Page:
When you go to the movies, before the featured attraction starts, you will endure or enjoy twenty minutes of coming attractions.
Coming attractions are mini-previews of upcoming movies. They are supposed to make you excited about the main event.
Applied to revival, the main event is the Second Coming of Christ. That day is coming. We believe Jesus is coming again. He is coming in clouds of glory, and his coming will be amazing.
I suggest that every revival is a mini-preview of the Second Coming of Jesus in power and glory. And, like a movie’s coming attraction, revival is supposed to make you excited for the main event.
In an earlier chapter, I described what I see as the demise of interest in the Second Coming. I called it an “eschatology appendectomy.”
It could be that revival tarries because the church isn’t interested in the main event. Why should God show us the previews if we’ve already decided the movie isn’t worth watching?
This tie-in between revival and the return of the Lord also explains why so many Bible verses about the second coming of Christ can do double duty as prayers for, or promises concerning revival.
- Oh, that You would rend the heavens! That You would come down! That the mountains might shake at Your presence-- (Isaiah 64:1)
- Sow for yourselves righteousness; Reap in mercy; Break up your fallow ground, For it is time to seek the LORD, Till He comes and rains righteousness on you. (Hosea 10:12)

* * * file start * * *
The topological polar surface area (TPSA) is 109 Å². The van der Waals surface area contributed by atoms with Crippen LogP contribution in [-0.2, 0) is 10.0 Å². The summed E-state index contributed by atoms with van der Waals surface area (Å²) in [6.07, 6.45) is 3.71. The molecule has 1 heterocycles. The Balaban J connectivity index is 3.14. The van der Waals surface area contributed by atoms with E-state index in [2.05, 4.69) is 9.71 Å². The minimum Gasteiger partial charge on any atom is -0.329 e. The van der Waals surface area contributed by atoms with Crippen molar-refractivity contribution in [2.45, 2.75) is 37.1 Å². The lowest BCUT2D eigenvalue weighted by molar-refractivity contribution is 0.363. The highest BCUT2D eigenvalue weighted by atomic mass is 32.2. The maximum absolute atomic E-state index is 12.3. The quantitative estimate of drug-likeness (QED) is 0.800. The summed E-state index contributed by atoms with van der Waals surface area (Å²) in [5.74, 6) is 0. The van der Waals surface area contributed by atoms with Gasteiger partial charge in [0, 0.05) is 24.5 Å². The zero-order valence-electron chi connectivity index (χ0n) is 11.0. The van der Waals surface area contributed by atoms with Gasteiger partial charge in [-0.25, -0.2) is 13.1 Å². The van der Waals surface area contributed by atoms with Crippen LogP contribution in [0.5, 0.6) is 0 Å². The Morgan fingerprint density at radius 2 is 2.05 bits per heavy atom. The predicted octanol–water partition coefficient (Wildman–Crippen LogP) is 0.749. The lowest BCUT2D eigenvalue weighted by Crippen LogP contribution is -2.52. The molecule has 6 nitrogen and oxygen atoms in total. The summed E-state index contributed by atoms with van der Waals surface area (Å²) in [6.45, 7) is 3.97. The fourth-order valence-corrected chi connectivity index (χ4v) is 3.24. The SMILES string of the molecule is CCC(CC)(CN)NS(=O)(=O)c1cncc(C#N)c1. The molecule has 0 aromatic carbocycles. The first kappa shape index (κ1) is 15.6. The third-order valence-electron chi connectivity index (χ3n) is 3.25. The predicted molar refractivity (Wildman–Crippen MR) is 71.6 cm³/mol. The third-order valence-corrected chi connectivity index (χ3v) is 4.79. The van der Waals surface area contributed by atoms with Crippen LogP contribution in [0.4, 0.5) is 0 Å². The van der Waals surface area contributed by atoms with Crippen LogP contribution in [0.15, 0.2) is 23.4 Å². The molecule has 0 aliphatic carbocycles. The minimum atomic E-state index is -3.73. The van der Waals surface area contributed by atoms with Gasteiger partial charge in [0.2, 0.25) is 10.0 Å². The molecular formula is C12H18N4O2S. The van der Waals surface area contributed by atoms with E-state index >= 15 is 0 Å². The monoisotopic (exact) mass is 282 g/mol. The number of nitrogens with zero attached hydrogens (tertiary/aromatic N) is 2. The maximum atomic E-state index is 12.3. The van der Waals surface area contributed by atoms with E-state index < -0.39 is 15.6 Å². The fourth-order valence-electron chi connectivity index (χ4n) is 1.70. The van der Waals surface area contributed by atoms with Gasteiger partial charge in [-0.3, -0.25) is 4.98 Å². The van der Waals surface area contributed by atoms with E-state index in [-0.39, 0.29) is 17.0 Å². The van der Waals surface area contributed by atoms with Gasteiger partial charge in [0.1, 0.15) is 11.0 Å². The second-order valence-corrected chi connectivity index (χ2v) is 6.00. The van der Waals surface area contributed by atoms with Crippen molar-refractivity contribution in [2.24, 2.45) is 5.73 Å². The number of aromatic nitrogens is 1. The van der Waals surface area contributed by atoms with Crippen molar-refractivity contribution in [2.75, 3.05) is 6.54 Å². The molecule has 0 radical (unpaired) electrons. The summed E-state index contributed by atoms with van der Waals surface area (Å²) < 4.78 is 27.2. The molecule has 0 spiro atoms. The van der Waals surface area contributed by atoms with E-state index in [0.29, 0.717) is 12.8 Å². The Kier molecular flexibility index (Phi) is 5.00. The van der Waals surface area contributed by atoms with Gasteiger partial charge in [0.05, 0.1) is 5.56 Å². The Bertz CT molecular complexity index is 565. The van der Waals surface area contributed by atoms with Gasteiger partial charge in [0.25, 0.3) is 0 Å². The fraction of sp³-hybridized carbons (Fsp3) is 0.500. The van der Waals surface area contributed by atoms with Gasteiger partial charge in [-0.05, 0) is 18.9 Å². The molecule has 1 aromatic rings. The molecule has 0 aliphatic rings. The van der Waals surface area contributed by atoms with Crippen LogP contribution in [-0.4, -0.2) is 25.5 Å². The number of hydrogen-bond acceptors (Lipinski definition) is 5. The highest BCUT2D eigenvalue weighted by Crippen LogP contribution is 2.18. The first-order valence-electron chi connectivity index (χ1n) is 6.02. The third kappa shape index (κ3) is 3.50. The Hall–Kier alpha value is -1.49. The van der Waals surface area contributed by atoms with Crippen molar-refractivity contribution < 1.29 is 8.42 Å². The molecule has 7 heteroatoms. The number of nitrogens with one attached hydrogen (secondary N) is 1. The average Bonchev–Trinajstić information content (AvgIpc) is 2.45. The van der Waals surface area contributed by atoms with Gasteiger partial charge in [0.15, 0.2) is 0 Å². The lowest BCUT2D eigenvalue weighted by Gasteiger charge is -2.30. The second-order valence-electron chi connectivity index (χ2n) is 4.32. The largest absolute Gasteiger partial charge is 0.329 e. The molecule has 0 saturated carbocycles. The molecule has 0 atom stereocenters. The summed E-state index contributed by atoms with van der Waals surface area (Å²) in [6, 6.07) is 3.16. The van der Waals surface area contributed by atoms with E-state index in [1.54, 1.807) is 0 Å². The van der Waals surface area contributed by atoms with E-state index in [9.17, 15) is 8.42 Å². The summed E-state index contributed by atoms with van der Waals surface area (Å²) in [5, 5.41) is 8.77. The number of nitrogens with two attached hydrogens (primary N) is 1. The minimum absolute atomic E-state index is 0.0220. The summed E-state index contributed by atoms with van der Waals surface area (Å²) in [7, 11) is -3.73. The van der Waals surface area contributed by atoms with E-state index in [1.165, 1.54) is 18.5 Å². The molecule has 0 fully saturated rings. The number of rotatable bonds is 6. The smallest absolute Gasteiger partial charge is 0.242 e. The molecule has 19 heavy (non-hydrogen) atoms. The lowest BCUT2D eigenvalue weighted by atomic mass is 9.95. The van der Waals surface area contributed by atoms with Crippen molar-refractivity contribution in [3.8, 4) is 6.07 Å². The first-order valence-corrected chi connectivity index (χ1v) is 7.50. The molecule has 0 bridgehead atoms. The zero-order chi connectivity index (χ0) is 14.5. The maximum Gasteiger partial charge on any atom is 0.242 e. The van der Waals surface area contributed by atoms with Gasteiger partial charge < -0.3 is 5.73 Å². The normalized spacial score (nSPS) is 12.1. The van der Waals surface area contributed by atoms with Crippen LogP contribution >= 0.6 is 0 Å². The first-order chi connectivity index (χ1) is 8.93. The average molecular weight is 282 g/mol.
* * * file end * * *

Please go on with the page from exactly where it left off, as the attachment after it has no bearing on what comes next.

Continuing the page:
- “And it shall come to pass afterward That I will pour out My Spirit on all flesh; Your sons and your daughters shall prophesy, Your old men shall dream dreams, Your young men shall see visions. And also on My menservants and on My maidservants, I will pour out My Spirit in those days. And I will show wonders in the heavens and in the earth: Blood and fire and pillars of smoke. The sun shall be turned into darkness, And the moon into blood, Before the coming of the great and awesome day of the LORD. And it shall come to pass That whoever calls on the name of the LORD Shall be saved.” (Joel 2:28-32)
The Day of Pentecost
Joel’s prophecy makes the case for my premise.
After Jesus died and rose again, he issued final teachings to those earliest believers. Then he ascended, rising up into heaven before their sight, and waving goodbye to his tiny, fledgling church.